Two Weeks To Go

[ Posted Tuesday, October 23rd, 2018 – 16:55 UTC ]

Two weeks from today the 2018 midterm elections will happen across America. For most voters, this will be the first time since Donald Trump was elected president to register their approval or disapproval in the voting booth. Many voters have, in fact, been eagerly waiting to do so.

We won't know until then what kind of message the electorate will send to Trump. Will it be a big blue wave, as many have been predicting for months? Or will it surprisingly be a red wave, as Trump has been predicting for months? Or perhaps something in between -- a more nuanced result that has some wins and losses for both sides? As always, at this point it's really anyone's guess.

Pundits this time around (myself included) have been a lot more wary of predicting any result, because of what happened last time. When you look at exactly what happened last time, it is a little instructive for why there is so much caution this time around. I personally have never put much stock in "prediction models" (sorry, Nate Silver) which attempt to mathematically predict odds to a precise percentage. I discount them because they are essentially meaningless. The odds are far against any one person winning the record lottery tonight, but lightning does occasionally strike, so everyone rushes out to buy a few tickets anyway. "There's a one-in-four chance Republicans will retain control of the House" is pretty meaningless for similar reasons -- because that one time out of every four, the odds will be beaten. These predictions have an almost quantum mechanics flavor to them, because what they are really predicting is "if the universe splits on Election Day into every possible outcome, the odds are that you will wind up in one of the universes where X gets elected rather than Y." Which, at times (see: the entire Trump era), leads to everyone walking around feeling like they've slipped into an alternate universe (where meeting a bearded Spock on the street wouldn't surprise me a bit, at this point).

So, percentages and odds aside, what happened last time around was that the national polls were essentially correct, while the state-level polling was nowhere near as accurate. Hillary Clinton won the popular vote by pretty close to what most national polls were predicting. Unfortunately, national polling can't predict the distribution that the Electoral College relies upon, so she didn't win. State-level polls are almost always weaker than national polls, and several of them were far off the mark (while many of them did turn out to be accurate, to be fair). National polls are usually run by bigger polling organizations with better methodology and they usually take a much larger sample size, which leads to a much smaller margin of error. State polls are more inconsistent -- some of them are just as good as the national polls, but many of them fall far short of the national standards. Their sample sizes are smaller, their margins of error larger, and their methodology can be problematic (in terms of who gets polled and how the results are ultimately weighted). These problems get even more pronounced when attempting to poll a single House district rather than a whole state, as well.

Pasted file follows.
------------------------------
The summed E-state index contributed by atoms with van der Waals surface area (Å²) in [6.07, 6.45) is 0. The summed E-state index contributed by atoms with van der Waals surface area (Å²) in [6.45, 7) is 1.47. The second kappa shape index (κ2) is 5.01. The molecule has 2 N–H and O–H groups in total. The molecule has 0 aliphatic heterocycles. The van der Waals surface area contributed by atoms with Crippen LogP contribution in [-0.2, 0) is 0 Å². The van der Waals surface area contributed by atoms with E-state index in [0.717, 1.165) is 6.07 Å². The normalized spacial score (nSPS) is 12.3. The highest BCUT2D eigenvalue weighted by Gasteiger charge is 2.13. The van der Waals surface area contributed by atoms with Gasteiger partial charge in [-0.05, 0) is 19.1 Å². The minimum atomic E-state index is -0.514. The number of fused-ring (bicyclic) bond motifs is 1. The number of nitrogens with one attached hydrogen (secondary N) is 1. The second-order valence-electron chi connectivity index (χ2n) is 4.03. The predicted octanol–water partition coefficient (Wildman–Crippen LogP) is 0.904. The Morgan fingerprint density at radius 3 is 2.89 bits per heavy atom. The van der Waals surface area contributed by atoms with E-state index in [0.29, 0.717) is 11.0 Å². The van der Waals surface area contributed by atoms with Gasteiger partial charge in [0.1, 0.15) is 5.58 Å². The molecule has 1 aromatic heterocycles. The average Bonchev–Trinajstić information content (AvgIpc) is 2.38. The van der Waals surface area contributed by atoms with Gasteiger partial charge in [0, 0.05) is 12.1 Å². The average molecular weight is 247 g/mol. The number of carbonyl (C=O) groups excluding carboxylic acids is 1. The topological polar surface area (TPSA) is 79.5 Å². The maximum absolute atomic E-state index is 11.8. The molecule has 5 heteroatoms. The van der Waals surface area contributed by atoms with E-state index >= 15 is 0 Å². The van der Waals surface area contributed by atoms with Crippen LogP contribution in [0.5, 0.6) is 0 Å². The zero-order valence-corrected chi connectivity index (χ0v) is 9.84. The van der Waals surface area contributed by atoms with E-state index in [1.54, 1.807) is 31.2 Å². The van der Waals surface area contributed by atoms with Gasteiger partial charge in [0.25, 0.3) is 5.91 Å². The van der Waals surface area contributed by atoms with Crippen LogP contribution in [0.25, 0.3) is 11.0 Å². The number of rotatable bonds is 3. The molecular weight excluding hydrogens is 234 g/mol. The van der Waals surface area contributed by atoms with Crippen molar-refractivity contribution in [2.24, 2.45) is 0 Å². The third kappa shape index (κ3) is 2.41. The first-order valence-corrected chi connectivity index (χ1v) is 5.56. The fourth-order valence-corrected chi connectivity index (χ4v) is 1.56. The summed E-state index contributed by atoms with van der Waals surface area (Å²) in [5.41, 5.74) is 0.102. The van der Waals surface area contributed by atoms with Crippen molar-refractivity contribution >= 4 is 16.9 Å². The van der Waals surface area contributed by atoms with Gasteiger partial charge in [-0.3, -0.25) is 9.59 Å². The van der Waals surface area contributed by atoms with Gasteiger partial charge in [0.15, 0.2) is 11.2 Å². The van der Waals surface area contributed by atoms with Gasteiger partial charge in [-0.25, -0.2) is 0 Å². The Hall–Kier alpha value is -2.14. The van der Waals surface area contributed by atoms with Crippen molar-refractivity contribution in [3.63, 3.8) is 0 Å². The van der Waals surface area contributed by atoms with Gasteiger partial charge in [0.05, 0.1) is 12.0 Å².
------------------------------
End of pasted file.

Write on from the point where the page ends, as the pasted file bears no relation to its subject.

So far, the polling has been in line with a good night for Democrats, on the whole. They look poised to pick up House seats, although the Senate is a total tossup right now -- Republicans could lose a few seats, hold steady, or even gain a few seats. It's all going to come down to turnout, but then that can always be said of just about any election.

President Trump has been enjoying a slight bump in his own job approval polls, but he still hasn't had a single day as president with his polling average above 50 percent. That is generally the mark wonks use for whether his party will be in trouble in the midterms. Many are comparing Trump right now to Barack Obama in 2010, because their job approval polling numbers are now similar. At the time, Obama had just passed the Patient Protection and Affordable Care Act, or "Obamacare," and was feeling a stiff backlash from the rise of the Tea Party movement. Obama and his fellow Democrats did not do a good job of selling the plan to the public, to put it mildly. Fearmongering from the Tea Party was rampant, and Obama went on to his first midterm "shellacking" (as he put it), where Democrats lost over 60 House seats. This time around, Democrats only need to pick up 23 House seats, which is below the average loss for any modern president's first midterm.